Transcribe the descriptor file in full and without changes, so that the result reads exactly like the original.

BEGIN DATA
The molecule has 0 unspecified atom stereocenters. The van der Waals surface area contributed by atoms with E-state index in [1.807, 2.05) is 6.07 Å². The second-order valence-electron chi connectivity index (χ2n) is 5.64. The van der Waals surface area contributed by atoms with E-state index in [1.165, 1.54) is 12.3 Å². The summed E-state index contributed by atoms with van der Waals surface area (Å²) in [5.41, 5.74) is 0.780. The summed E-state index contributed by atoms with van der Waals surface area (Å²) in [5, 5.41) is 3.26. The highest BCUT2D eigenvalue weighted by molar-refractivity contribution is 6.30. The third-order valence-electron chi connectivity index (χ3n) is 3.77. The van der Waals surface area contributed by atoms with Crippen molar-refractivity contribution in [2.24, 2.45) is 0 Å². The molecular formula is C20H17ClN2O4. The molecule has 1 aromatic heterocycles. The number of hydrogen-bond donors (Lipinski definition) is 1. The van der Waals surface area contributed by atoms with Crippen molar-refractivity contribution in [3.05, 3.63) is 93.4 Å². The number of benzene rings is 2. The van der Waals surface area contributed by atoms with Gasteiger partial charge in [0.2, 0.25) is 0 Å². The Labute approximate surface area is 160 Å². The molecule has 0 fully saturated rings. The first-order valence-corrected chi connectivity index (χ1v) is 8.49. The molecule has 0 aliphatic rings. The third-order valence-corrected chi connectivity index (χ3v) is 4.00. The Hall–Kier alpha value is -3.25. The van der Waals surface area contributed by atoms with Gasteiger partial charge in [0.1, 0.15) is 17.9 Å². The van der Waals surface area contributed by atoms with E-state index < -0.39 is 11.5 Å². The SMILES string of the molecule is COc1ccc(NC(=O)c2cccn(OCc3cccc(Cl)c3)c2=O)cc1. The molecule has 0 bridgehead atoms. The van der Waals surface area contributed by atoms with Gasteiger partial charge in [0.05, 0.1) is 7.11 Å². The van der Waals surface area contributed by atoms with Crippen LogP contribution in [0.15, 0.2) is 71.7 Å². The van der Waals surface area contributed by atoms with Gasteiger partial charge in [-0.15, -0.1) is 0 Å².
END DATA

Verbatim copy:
The molecule has 0 unspecified atom stereocenters. The van der Waals surface area contributed by atoms with E-state index in [1.807, 2.05) is 6.07 Å². The second-order valence-electron chi connectivity index (χ2n) is 5.64. The van der Waals surface area contributed by atoms with E-state index in [1.165, 1.54) is 12.3 Å². The summed E-state index contributed by atoms with van der Waals surface area (Å²) in [5.41, 5.74) is 0.780. The summed E-state index contributed by atoms with van der Waals surface area (Å²) in [5, 5.41) is 3.26. The highest BCUT2D eigenvalue weighted by molar-refractivity contribution is 6.30. The third-order valence-electron chi connectivity index (χ3n) is 3.77. The van der Waals surface area contributed by atoms with Crippen molar-refractivity contribution in [2.24, 2.45) is 0 Å². The molecular formula is C20H17ClN2O4. The molecule has 1 aromatic heterocycles. The number of hydrogen-bond donors (Lipinski definition) is 1. The van der Waals surface area contributed by atoms with Crippen molar-refractivity contribution in [3.05, 3.63) is 93.4 Å². The number of benzene rings is 2. The van der Waals surface area contributed by atoms with Gasteiger partial charge in [0.2, 0.25) is 0 Å². The Labute approximate surface area is 160 Å². The molecule has 0 fully saturated rings. The first-order valence-corrected chi connectivity index (χ1v) is 8.49. The molecule has 0 aliphatic rings. The third-order valence-corrected chi connectivity index (χ3v) is 4.00. The Hall–Kier alpha value is -3.25. The van der Waals surface area contributed by atoms with Gasteiger partial charge in [0.1, 0.15) is 17.9 Å². The van der Waals surface area contributed by atoms with E-state index < -0.39 is 11.5 Å². The SMILES string of the molecule is COc1ccc(NC(=O)c2cccn(OCc3cccc(Cl)c3)c2=O)cc1. The molecule has 0 bridgehead atoms. The van der Waals surface area contributed by atoms with Gasteiger partial charge in [0.05, 0.1) is 7.11 Å². The van der Waals surface area contributed by atoms with Crippen LogP contribution in [0.15, 0.2) is 71.7 Å². The van der Waals surface area contributed by atoms with Gasteiger partial charge in [-0.15, -0.1) is 0 Å².